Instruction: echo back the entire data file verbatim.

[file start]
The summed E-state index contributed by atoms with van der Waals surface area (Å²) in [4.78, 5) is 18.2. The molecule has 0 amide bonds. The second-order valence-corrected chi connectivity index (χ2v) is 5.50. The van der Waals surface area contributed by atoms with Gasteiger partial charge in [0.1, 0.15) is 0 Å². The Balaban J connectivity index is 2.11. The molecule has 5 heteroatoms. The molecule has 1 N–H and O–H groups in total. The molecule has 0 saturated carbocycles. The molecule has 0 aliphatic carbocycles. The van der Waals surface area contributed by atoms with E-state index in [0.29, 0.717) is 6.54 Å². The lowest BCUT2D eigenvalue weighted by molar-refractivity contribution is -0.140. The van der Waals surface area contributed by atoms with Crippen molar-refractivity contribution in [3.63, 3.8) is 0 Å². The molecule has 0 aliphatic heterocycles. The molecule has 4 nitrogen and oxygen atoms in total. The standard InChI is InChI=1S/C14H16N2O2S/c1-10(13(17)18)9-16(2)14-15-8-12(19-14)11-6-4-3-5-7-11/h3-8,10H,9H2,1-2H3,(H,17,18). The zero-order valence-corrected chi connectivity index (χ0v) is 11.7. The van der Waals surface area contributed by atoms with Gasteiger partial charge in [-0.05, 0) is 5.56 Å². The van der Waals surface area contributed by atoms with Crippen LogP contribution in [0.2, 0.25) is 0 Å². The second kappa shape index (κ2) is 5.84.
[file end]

The summed E-state index contributed by atoms with van der Waals surface area (Å²) in [4.78, 5) is 18.2. The molecule has 0 amide bonds. The second-order valence-corrected chi connectivity index (χ2v) is 5.50. The van der Waals surface area contributed by atoms with Gasteiger partial charge in [0.1, 0.15) is 0 Å². The Balaban J connectivity index is 2.11. The molecule has 5 heteroatoms. The molecule has 1 N–H and O–H groups in total. The molecule has 0 saturated carbocycles. The molecule has 0 aliphatic carbocycles. The van der Waals surface area contributed by atoms with E-state index in [0.29, 0.717) is 6.54 Å². The lowest BCUT2D eigenvalue weighted by molar-refractivity contribution is -0.140. The van der Waals surface area contributed by atoms with Crippen molar-refractivity contribution in [3.63, 3.8) is 0 Å². The molecule has 0 aliphatic heterocycles. The molecule has 4 nitrogen and oxygen atoms in total. The standard InChI is InChI=1S/C14H16N2O2S/c1-10(13(17)18)9-16(2)14-15-8-12(19-14)11-6-4-3-5-7-11/h3-8,10H,9H2,1-2H3,(H,17,18). The zero-order valence-corrected chi connectivity index (χ0v) is 11.7. The van der Waals surface area contributed by atoms with Gasteiger partial charge in [-0.05, 0) is 5.56 Å². The van der Waals surface area contributed by atoms with Crippen LogP contribution in [0.2, 0.25) is 0 Å². The second kappa shape index (κ2) is 5.84.